Incense

by Bart Arondson

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Christmas is Coming

... Well, it's a few months away, but family are going to start asking for gift ideas soon, so I'm putting together my list.

I'm sure you have some great suggestions for affordable little bits of kit that make a big difference. Please share your ideas!

Thank you :)

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This should be made into a community wiki, as there is no single good answer. –  Bossykena Sep 3 '10 at 14:54
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"Kit" is British for "gear", by the way. :) –  mattdm Jan 11 '11 at 23:00
    
Do we need to have one of these for each price bracket? See for the $50-100 range, although many things suggested there are below $50. photo.stackexchange.com/questions/5046/… –  Itai Jan 12 '11 at 2:36

15 Answers 15

Check if he has an off camera flash. If he does, Cactus Triggers would be a great gift. Also based on the type of photography you can snag a basic lighting kit.

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How about a frame? That is the best thing to give to a photographer. It is a rare thing for a photographer to have a framed photograph. WARNING Do not ask them to choose a favorite. It'll be ages before you get the answer.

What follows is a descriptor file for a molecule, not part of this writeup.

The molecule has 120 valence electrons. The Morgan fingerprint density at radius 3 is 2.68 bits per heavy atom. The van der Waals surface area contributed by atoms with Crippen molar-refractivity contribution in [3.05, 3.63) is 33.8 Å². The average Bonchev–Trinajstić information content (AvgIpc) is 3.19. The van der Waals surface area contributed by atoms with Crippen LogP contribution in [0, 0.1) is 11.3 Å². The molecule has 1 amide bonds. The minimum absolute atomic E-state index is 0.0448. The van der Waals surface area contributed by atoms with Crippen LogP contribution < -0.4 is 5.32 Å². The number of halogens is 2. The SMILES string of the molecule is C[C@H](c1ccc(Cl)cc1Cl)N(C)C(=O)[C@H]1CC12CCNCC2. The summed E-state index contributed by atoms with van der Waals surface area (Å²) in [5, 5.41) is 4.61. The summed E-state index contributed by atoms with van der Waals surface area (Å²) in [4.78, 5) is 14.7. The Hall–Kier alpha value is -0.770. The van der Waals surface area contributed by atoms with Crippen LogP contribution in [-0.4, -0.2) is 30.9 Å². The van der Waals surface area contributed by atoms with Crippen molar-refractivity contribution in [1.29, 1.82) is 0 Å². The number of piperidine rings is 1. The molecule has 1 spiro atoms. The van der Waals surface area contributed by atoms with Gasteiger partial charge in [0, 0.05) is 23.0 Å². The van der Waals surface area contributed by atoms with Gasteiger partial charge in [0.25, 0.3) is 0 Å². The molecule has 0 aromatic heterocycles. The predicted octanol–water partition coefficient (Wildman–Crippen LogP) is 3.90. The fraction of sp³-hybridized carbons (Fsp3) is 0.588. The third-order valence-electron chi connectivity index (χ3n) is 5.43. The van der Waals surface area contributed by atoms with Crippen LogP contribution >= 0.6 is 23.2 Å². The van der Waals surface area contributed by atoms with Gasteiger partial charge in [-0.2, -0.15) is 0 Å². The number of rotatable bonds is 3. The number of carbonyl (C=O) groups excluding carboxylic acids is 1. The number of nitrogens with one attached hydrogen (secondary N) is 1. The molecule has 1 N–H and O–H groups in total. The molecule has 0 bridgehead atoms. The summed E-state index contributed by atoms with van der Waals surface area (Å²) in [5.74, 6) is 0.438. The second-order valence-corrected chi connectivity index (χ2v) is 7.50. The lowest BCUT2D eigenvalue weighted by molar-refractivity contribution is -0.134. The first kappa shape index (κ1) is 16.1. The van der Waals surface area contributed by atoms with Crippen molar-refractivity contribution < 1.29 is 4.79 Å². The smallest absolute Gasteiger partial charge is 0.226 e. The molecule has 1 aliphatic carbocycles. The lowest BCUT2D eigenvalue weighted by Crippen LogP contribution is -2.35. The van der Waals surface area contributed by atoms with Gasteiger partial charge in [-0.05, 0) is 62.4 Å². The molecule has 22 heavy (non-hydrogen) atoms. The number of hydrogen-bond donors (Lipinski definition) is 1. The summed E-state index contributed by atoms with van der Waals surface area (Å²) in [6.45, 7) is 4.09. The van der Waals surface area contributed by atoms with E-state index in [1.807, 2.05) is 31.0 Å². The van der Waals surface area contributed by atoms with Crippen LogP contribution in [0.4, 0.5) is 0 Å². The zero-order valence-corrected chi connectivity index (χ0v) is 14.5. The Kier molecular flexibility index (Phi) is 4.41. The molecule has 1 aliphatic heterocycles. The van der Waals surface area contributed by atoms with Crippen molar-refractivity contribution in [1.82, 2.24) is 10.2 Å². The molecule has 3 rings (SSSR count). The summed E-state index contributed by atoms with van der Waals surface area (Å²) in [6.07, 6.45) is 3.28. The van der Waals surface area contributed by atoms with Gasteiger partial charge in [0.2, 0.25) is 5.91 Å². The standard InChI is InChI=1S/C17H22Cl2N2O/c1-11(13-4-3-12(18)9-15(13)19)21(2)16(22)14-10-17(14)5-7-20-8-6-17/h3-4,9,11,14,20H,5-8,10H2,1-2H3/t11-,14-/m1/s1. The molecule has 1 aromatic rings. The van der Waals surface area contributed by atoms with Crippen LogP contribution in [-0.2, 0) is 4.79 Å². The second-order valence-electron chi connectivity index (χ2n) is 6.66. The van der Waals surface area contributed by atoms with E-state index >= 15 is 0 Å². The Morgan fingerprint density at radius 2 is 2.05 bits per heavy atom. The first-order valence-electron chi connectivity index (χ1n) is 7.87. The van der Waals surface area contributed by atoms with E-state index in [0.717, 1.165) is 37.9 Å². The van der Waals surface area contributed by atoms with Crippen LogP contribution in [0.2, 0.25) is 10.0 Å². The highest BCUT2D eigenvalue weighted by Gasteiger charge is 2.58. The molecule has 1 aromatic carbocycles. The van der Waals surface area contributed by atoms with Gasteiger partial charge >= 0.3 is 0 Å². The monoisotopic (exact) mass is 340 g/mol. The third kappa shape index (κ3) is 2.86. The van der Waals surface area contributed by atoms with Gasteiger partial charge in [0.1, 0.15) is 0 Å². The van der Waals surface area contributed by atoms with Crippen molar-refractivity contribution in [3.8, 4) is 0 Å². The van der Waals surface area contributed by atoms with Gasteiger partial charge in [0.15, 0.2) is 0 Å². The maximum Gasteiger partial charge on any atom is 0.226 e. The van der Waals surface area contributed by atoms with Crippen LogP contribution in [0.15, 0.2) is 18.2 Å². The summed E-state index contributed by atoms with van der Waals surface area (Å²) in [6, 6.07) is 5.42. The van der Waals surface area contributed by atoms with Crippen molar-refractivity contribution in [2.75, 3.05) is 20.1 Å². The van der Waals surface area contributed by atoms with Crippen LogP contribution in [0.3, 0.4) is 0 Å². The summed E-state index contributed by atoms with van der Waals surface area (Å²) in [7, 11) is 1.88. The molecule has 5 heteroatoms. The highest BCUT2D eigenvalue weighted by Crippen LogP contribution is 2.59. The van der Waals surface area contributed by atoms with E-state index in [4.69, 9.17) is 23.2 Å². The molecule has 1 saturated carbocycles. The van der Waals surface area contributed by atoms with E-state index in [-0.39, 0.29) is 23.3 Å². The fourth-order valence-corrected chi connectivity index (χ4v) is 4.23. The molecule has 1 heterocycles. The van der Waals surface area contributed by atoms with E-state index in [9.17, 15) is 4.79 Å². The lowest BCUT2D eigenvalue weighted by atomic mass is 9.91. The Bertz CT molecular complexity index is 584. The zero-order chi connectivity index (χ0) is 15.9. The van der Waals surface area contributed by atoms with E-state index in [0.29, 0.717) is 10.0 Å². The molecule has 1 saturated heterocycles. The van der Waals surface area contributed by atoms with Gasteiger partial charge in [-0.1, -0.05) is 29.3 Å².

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An infrared or cable remote will fit your price range and will introduce you to new possibilities with your camera.

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Memory card

Simple and inside your budget. But I'd suggest you wait until the beginning of December because memory prices tend to fall. Just don't wait too long so the shopping spree season would start.

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Westcott 301 Photo Basics 40-Inch 5-in-1 Reflector. I sure know I'd like to get one of them:-)

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I really like my Canon Wireless Remote Control RC1 for my Canon SLR. Im sure there's an equivalent for Nikon.

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A UV filter for your lens. Keep 'em protected.

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Cheap!
How about going to a library book sale and picking up an old book on photography.

For 50 cents, I picked up a 250 page paperback called "Creative Photography". It's loaded with pictures, tips, ideas, and information. Sure some of it is directed to film photography, but that's great too. Learning the origin of terms we use today (like burn, dodge, filter) is great.

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I would say a diopter (or close-up) filter, this little filter (actually a lens) allows you to turn a regular lens into a macro lens without loosing any stops.

You can get a +1, +2, +4, +10 kit for $10.

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The quality of diopters pretty much suck. Why would you want to put a $10 glass (actually $2.5 each in the kit) in front of your expensive lens. –  Sridhar Iyer Dec 1 '11 at 19:39
    
since the effect can be really nice compared to the investment you make. example: flickr.com/photos/davylandman/5964629429/in/photostream –  Davy Landman Dec 1 '11 at 21:26
    
Along the same lines, extension tubes or lens reversal kits also let you get into macro photography for very little money. –  Evan Krall Dec 2 '11 at 7:23

A vintage manual prime. One of the best ways to learn.